THE campaign against smoking in the United States has intensified recently: The state of Mississippi is suing tobacco companies to recoup smoking-related health-care costs in state programs; President Clinton wants to increase cigarette taxes; Surgeon General Joycelyn Elders urges a ban on tobacco advertising directed at teenagers; the Food and Drug Administration wishes to regulate cigarettes as a drug; and the Congress is taking a hard look at the manufacturers.
Yet we have no moral qualm in helping our tobacco companies to export their products to the third world. The United States Agriculture Department is giving grants to tobacco farmers to promote smoking overseas, and the American cigarette giants are flexing their muscles through the General Agreement on Tariffs and Trade. While the number of smokers in the US has dropped 32 percent in the last 22 years, it has risen sharply in the developing world.
Cigarette manufacturers experience little constraint when they push smoking in the emerging nations. They use disingenuous advertising and are callous about the nicotine and tar levels. They also foster partnerships with the government-owned tobacco monopolies abroad.
Tobacco proponents give untenable reasoning for their actions: Smoking is an inexpensive recreation for the poor; and we are only competing with the other suppliers.
But if smoking is unhealthy for the affluent, it is more so for the impoverished.
Citizens of developing countries account for one-third of the $200 billion global cigarette market. Their indulgence exacerbates already taxed public-health systems and wastes meager resources. More and more children in developing nations are growing up as nicotine addicts. The number of women smokers is increasing particularly fast because the companies portray smoking as a symbol of women's social freedom. At issue is the harmful effect of smoking not only on women, but on children born to women who smoke during pregnancy.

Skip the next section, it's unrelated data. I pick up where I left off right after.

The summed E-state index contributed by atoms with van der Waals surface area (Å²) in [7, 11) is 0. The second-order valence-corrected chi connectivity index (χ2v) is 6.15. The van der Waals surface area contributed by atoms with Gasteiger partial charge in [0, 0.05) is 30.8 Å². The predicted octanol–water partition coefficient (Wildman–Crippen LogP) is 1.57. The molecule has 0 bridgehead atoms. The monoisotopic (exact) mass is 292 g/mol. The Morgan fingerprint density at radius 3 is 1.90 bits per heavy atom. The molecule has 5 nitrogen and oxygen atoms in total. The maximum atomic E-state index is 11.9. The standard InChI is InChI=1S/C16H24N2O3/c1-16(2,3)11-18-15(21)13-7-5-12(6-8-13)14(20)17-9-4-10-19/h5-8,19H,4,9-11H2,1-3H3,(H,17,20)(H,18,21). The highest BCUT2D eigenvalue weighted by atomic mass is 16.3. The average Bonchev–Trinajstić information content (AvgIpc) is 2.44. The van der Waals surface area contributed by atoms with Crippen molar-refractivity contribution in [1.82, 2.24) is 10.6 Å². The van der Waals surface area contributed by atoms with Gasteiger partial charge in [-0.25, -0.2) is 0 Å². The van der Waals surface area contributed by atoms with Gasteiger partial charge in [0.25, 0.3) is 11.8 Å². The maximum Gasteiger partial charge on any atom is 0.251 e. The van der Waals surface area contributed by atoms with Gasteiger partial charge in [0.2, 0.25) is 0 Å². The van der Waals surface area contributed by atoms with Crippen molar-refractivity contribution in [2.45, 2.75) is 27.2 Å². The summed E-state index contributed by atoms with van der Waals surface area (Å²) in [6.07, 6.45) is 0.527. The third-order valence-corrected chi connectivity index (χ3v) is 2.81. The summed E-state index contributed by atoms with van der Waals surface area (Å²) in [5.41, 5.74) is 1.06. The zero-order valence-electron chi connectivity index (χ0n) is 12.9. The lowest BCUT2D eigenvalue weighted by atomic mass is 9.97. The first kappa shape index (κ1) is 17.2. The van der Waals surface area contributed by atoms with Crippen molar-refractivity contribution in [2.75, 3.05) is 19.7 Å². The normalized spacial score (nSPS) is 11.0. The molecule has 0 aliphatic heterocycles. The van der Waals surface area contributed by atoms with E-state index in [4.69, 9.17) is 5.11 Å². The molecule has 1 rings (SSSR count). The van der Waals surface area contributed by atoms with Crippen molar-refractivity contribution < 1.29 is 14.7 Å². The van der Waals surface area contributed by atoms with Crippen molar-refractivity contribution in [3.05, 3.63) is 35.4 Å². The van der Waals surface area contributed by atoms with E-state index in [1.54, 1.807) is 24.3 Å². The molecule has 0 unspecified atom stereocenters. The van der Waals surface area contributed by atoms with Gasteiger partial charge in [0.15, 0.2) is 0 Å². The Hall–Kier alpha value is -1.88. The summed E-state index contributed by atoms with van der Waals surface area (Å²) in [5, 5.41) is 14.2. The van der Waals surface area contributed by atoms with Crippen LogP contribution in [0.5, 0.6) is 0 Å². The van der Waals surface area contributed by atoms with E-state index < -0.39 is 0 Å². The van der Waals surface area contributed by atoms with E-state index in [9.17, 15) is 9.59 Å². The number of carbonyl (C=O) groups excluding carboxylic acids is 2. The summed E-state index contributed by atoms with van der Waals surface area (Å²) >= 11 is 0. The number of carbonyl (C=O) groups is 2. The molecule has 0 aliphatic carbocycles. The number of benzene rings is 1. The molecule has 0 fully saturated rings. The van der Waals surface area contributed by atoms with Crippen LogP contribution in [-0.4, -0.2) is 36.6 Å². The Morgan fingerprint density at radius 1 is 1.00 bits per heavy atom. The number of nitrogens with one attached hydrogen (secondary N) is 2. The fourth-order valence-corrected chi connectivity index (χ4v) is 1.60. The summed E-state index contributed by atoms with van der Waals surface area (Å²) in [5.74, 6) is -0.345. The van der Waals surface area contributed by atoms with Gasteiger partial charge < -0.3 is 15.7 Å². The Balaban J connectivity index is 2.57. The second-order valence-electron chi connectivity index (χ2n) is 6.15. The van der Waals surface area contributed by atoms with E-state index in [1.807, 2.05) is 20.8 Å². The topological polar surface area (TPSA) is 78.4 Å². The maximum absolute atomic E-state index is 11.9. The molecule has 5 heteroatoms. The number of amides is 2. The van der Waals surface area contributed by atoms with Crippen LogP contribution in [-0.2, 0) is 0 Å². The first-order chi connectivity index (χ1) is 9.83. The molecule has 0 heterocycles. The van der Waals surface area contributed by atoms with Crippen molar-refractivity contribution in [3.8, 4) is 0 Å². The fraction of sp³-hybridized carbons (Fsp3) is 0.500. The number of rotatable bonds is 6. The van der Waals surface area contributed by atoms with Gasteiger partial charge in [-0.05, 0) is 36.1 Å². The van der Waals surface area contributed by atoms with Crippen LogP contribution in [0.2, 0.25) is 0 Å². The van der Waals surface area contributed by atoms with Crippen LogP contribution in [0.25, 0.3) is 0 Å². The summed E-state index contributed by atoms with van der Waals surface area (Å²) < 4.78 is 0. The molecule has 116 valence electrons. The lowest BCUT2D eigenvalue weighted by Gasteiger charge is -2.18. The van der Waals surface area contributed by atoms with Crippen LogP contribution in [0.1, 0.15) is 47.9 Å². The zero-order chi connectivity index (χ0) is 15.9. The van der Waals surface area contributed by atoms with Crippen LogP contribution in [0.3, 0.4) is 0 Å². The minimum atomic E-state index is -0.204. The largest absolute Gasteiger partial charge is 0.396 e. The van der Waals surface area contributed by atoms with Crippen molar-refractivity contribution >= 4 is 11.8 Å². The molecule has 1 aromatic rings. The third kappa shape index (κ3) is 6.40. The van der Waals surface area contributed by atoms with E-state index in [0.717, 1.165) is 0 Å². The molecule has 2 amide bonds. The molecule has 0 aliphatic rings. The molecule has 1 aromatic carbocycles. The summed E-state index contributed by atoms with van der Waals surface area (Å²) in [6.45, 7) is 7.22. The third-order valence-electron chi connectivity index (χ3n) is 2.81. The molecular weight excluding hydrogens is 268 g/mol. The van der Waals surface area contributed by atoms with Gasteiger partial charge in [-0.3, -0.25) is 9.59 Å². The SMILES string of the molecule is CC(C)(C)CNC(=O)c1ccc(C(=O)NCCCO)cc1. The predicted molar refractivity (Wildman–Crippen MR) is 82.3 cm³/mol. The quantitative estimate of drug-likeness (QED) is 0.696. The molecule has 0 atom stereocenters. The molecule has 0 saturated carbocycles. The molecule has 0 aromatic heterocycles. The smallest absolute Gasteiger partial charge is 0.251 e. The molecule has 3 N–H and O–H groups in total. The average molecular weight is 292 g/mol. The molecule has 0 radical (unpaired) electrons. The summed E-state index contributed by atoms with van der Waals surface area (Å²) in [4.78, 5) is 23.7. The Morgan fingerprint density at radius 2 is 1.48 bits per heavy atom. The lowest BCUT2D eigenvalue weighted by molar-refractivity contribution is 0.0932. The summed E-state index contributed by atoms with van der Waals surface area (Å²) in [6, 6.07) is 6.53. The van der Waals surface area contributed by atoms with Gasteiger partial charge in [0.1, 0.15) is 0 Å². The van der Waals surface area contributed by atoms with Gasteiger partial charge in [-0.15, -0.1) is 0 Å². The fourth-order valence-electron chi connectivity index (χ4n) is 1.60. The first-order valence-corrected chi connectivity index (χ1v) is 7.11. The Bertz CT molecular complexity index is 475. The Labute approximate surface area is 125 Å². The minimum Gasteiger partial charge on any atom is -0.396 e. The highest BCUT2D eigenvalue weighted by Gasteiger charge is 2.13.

Many societies are hobbled by malnutrition and disease. We do not need to add any more to their plight.
Statistics on third-world smoking are appalling.
In Africa and South America, the rates of cigarette consumption has escalated in the past decade by 32 percent and 24 percent respectively.
These figures will be compounded because of the faster rate of population growth in these continents and in Asia. Forty percent of the planet's inhabitants live in just four countries - Bangladesh, China, India, and Pakistan. Despite their political differences, they have one thing in common - a rising number of smokers.
One study has shown that consumption of even five cigarettes a day in a poor household causes financial drain, resulting in dietary deficit. And smoking is increasingly becoming the habit of the lower economic classes. THESE distressing facts, however, do not deter the tobacco promoters. ``There is a significant smoking population in the world, and there is a growing demand for a high-quality American blend cigarette. We want them to contain as much American tobacco as possible,'' said Kirk Wayne, president of Tobacco Associates.
Tobacco is the most widely used addictive substance on earth. Americans cannot simply remain bystanders. We have an obligation to stop the push for smoking and warn the countries of the human costs of cigarettes. Health warnings on the cigarette packages are useless because of the high illiteracy rate around the globe.
Meanwhile, Americans must press US government leaders to take an equally firm stand against exporting tobacco products. America should not create one smoke-free society at the expense of others. The Opinion/Essay Page welcomes manuscripts. Authors of articles will be notified by telephone. Authors of articles not accepted will be notified by postcard. Send manuscripts by mail to Opinions/Essays, One Norway Street, Boston, MA 02115, by fax to 617 -450-2317, or by Internet E-mail to OPED@RACHEL.CSPS.COM.